Saturday, January 31, 2004
Q. What does Don Nord want from this case? Why are you and he pursuing it?
A. Don wants the police to obey the law of Colorado. That alone is reason to pursue the case.
Q. What are the national implications for this case? How could a decision from this case impact state laws on using medicinal marijuana?
A. Our country is founded on the principle of Federalism -- that each state has the right and obligation to enact its own laws regarding matters of state interest. That's why laws vary from state to state on funding, speed limits, marriage, education, health, even fireworks. This encourages each state to find its own unique approach to government.
States can reject ideas that don't work (Florida-style butterfly ballots) and borrow ideas which do (voter registration with drivers license). The states should be left alone to act in these matters.
Colorado's medical marijuana law is simply another example of our citizens' right of self-determination. A decision from this case either affirms states' rights or makes them vulnerable to attack.
Q. When you took this case, did you have a sense that it could set a national precedent?
A. No. It only got big when the police refused to obey the law.
Q. How far are you willing to take this case? How can Don Nord pay for it?
A. Right now, we feel like taking it as far as we have to. Don is on a fixed income and pays me $100 per month. That probably covers the case's phone bill.
Q. What will you do if the federal judge removes the case to federal court and then dismisses the contempt citations? Will you go to a court of appeals?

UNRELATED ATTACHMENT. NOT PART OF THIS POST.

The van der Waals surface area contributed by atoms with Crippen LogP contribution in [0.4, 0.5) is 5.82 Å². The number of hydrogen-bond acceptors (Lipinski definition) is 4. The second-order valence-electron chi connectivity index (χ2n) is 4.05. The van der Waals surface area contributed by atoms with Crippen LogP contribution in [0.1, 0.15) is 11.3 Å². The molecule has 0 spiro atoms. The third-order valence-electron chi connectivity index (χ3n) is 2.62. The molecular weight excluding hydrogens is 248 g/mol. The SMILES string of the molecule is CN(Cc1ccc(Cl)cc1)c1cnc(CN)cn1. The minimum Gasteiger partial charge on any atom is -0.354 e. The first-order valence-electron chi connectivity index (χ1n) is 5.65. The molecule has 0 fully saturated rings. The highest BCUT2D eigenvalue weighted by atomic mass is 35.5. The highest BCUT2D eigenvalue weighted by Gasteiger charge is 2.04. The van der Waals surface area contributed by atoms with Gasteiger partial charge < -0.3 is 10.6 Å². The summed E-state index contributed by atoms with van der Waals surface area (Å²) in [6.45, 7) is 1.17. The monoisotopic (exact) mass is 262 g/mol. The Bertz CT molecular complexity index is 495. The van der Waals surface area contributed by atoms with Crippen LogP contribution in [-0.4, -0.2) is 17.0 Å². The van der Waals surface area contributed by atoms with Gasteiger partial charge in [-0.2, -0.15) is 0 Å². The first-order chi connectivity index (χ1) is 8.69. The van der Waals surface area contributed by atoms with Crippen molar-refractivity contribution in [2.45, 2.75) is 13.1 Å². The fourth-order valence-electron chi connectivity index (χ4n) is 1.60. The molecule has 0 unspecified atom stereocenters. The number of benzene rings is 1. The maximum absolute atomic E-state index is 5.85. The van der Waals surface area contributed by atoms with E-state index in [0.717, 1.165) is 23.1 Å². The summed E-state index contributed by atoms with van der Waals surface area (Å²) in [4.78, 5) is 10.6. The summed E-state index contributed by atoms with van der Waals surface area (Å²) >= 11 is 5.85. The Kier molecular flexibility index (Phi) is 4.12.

A. My crystal ball doesn't work right now. When it starts working again, we'll fund the case with gambling profits.
Q. What is the most important argument in this case? What's the central point of it, and what do you hope to prove through it?
A. Federalism (see above).
Q. Were you surprised that the U.S. Attorney's Office removed the case to federal court? If the case is removed, will that hurt your argument because the case will have to be decided in a federal arena under federal laws?
A. I wasn't expecting it, but in retrospect I'm not surprised. When a state case like this is removed to Federal Court, the federal judge is supposed to do what he thinks Judge (James) Garrecht would have done.
Q. Do you think the state of Colorado and Routt County Judge James Garrecht will become plaintiffs in the case? When could that happen? If Judge Walker Miller hears the case, will those state parties enter?
A. I hope they enter and get lawyers smarter than me, and soon. Two or three brains are better than one.